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The history collections contain a broad range of objects that document domestic and public life in Ohio from the settlement of the Northwest Territories to the present.

History objects in all shapes and sizes--from the W.P. Snyder, Jr., riverboat to hat pins and buttons--illustrate life in Ohio from early statehood to the present.

Why We Collect

Collecting is a key function that allows the Ohio History Connection to tell the story of Ohio and its residents. Historic objects are primary sources that can tell us much about the past, just like the written documents in archival and library collections. Objects bridge the gap to the past and connect us to those who came before in personal and tangible ways. Through preservation, exhibits, research, writing and programs, the History Collections department makes these valuable objects available to the public and preserves them for countless generations of Ohioans in the future.

What We Collect

The history collection contains nearly 100,000 objects that range from tiny buttons to automobiles and planes. You can learn about many of these objects and see photographs of them by searching the online object catalog.

Below are descriptions of some of the Ohio History Connection's largest and most impressive history collections.


The ceramics collection includes both utilitarian and decorative objects, including pitchers, crocks, vases, figurines and plates. The collection consists of stoneware, earthenware, yellow ware, white ware, art pottery, ceramic tile and porcelain made by individuals and companies throughout the state of Ohio. The manufacturing dates for objects in this collection span the history of the state. The collection also has tools for making ceramics such as ceramic molds and machinery. While focused on Ohio-made ceramics, the collection contains imported English and other European ceramics that were commonly used in Ohio.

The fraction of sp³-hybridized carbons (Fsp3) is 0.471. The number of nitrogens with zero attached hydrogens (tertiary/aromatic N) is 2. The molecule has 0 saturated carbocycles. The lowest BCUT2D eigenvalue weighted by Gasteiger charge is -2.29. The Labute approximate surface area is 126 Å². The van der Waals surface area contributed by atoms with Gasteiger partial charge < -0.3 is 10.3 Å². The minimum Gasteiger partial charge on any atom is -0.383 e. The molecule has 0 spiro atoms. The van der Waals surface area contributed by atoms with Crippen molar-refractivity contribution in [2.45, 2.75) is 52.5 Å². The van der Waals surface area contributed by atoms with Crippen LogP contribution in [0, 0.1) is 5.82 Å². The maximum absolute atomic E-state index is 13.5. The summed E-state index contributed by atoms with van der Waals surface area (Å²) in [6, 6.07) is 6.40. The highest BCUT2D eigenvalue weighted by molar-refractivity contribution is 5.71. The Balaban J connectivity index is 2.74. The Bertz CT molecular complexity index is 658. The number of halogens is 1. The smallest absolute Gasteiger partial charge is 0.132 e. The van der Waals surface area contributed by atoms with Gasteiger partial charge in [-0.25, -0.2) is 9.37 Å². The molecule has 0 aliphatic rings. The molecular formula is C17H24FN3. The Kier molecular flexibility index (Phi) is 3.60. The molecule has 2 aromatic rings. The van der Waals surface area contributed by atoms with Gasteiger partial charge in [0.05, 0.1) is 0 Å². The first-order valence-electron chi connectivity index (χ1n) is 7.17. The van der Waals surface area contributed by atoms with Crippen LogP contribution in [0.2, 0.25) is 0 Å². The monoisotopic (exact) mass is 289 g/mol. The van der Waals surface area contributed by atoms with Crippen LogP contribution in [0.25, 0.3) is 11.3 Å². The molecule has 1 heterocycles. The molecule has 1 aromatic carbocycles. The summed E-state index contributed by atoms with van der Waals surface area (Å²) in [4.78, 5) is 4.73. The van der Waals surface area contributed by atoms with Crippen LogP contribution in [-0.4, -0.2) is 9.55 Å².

The clothing collection focuses on garments and accessories made or worn in Ohio. It includes outerwear, underwear, headgear, footwear and accessories for men, women and children. Notable collections include clothing related to the Zoarites, Quakers, Zane Grey, Warren G. Harding and the wives of Ohio governors.

The collection contains items dating from the 18th century to the present, but it is strongest in women’s garments and accessories from the late-19th and early-20th centuries.


The Ohio History Connection has over 800 flags, making this one of the largest flag collections in the country. The collection includes the Statehouse Battle Flag Collection consisting of 553 national and regimental colors, state flags, foreign flags, military signal flags, commemorative flags, and service flags. The earliest flags in the collection are from the Mexican War, 1846-1848, while the most recent ones are from the Iraq War. 

The pride of the collection is the very first Ohio flag. The Ohio legislature adopted its distinctive design on May 9, 1902.